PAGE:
In two of the recent ones, Joost Lagendijk and Abdullah Bozkurt, both of them columnists with Today’s Zaman, shared their justified critique of the shortcomings, flaws, blurs and some misperceptions of the report, while constructively admitting the correct observations. I agree particularly with their view that the CPJ report should have taken into consideration the (interim or final) rulings of the European Court of Human Rights (ECtHR) in cases related to applications by some Turkish journalists in jail to give nuance to the picture.
As the CPJ delegation is now visiting Turkey to meet officials in Ankara and colleagues in general, I would like to follow up on what I commented on it in a previous article. The danger in such reports on this side of the millennium, particularly around this region, with a greed-polluted media landscape (as the Murdoch-News of the World case also illustrated elsewhere), narrowing the focus solely on legal punishment for exercising journalism and turning a blind eye to proprietor-sponsored, widespread censorship is equal to being exposed to counter criticism.
Media freedom matters in today’s world are much more complex than the world during the Cold War, and journalism culture, say, in the US, prevents seeing into the depths of the root causes in Turkey and the Balkans.
In a recent interview with Nina Ognianova, regional coordinator of the CPJ, I shared my views on the immense complexities of Turkey’s media issues that are related to problems as legal punishment.
The long interview is available on the CPJ’s website, but here I want to share some of my responses to her with my readers:
“If there is a crackdown, it is much more about Kurdish colleagues, activist-publishers and Kurdish publications. Most of their cases fall under the category of crackdown because Turkish authorities interpret the problematic Anti-Terror Law to obstruct freedom of expression. The law in its vagueness makes it possible to arrest people with other accusations than the practice of freedom of opinion and information, which makes it tough for us all to distinguish whether or not the accused people are militants or journalists.”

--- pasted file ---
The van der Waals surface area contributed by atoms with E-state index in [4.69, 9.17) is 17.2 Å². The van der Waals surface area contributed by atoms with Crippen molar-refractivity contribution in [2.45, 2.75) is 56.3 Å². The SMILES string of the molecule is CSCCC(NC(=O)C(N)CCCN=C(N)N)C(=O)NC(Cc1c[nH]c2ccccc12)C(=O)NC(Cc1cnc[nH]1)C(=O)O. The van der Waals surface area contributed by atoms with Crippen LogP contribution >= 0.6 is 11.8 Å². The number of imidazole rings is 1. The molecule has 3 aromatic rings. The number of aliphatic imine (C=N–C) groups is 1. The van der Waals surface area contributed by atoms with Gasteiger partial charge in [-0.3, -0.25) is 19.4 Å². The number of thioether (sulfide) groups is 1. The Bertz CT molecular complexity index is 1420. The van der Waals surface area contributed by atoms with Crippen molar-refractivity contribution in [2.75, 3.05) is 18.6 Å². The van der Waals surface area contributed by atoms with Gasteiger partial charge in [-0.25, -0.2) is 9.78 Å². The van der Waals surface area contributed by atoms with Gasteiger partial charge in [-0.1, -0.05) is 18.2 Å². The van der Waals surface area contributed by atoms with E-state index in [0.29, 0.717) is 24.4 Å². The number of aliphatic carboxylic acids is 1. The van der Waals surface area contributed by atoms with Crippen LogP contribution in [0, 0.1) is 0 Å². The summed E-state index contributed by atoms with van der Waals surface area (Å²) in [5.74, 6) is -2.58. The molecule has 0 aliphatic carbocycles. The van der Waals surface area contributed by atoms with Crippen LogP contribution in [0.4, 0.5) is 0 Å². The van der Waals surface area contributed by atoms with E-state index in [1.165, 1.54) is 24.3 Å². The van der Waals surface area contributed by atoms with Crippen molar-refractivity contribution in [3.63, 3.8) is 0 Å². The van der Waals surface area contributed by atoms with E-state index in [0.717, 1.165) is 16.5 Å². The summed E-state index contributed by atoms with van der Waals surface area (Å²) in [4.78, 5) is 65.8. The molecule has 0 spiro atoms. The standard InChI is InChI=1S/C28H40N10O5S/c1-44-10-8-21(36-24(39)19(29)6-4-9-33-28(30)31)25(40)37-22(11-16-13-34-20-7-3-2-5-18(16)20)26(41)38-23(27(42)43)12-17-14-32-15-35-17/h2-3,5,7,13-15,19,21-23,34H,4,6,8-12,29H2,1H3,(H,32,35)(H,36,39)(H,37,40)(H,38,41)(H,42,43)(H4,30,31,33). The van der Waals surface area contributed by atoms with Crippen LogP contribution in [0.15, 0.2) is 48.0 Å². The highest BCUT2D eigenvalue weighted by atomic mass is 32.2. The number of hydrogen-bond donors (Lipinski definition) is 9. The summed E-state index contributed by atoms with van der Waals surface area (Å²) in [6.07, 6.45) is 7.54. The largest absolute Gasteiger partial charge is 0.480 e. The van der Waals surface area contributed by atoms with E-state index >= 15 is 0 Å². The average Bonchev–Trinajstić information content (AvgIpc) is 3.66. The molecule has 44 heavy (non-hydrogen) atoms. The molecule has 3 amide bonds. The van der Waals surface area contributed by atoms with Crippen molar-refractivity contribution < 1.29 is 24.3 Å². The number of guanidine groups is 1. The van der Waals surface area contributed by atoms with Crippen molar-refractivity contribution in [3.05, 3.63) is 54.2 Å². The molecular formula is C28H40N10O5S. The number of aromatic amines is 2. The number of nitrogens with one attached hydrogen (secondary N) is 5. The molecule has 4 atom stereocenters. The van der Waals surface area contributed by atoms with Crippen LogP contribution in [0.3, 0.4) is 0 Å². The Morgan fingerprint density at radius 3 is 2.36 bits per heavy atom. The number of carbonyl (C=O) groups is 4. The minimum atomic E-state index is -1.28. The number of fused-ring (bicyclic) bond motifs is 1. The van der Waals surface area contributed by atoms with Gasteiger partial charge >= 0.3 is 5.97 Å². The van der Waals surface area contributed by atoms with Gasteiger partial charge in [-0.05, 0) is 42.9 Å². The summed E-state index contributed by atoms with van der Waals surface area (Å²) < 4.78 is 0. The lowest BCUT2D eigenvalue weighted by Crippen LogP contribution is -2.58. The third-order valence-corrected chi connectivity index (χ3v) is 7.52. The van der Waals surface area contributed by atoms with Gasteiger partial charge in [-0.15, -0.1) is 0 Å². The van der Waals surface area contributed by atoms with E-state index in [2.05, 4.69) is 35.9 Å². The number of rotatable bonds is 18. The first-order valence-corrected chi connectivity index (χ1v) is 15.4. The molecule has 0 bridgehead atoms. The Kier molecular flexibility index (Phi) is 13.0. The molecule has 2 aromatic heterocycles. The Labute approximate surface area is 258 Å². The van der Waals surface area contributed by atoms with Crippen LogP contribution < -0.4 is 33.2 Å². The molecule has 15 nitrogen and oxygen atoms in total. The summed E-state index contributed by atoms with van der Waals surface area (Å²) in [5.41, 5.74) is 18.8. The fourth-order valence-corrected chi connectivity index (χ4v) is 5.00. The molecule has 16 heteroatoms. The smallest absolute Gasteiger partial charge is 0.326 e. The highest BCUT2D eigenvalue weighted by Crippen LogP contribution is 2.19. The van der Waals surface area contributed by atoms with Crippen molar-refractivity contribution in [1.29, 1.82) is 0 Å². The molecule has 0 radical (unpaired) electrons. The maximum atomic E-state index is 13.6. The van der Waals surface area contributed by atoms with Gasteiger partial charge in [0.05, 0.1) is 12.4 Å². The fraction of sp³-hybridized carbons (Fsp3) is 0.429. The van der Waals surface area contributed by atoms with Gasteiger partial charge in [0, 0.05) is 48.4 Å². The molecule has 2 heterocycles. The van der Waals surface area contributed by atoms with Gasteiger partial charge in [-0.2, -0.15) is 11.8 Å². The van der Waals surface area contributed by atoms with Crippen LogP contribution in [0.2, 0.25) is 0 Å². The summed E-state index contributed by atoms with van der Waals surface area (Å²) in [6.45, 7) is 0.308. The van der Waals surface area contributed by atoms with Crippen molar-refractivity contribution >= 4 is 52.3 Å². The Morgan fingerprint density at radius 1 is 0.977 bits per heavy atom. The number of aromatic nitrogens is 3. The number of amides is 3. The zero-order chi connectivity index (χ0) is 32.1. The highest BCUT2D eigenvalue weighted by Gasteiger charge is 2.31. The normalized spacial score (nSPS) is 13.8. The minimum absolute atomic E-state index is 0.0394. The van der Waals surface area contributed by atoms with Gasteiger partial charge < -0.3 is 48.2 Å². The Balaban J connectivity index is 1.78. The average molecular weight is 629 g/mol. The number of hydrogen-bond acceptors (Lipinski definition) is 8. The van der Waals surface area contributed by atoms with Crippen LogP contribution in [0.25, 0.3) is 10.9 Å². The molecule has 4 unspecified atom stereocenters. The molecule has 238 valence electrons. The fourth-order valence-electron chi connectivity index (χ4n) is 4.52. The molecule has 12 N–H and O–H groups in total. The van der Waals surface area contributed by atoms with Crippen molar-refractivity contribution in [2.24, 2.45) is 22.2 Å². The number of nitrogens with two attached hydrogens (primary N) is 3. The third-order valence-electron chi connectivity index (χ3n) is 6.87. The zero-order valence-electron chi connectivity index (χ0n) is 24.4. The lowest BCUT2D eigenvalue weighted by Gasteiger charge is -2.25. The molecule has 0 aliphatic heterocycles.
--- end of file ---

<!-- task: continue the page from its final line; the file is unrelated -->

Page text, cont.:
“Then we have a group of people, accused of co-conspiring for a coup with top officers. … Almost all the applications [to the ECtHR] of these suspected colleagues, claiming that they were indicted and jailed because they are journalists, were rejected by the ECtHR in Strasbourg. Do I agree with the ECtHR on this? Yes. Do I also agree with the ECtHR that they were held for far too long in jail? Absolutely. A coup is a very serious crime.”
“The media owners (are) acting as ‘the coalition of the willing’ that openly act submissively to the government and security bureaucracy. I can only refer to a key meeting between the PM and all the media proprietors last autumn during which media owners went as far as proposing to the PM that they could build a ‘censor commission’ among themselves to be chaired by a cabinet minister. The PM declined the offer, but the message was well taken. … A pattern of blocking (news stories) is now the norm.”
The worst part is that, at the moment, there is no media owner in the “center” who cares or stands up for the decent conduct of the profession. Not long ago, lashing out at some columnists, the prime minister addressed media owners as “shopkeepers.” Not a single word of protest came from those humiliated.
“The future of an independent, efficient, strong press for Turkey looks bleak at the moment. …Turkey’s media owners are -- like drug addicts -- dependent on the powers in Ankara because they are in all sorts of businesses, need approvals for growth and investments, etc., and therefore keep their media outlets either as weapons for extortion or, at best, at the service of governments.”
“In conclusion, there is no crackdown on the media, but growing control, decreasing (if any left) editorial independence in the center and a climate of self-censorship not imposed by the political powers but by the economic powers (owners) who act in their own financial interests.”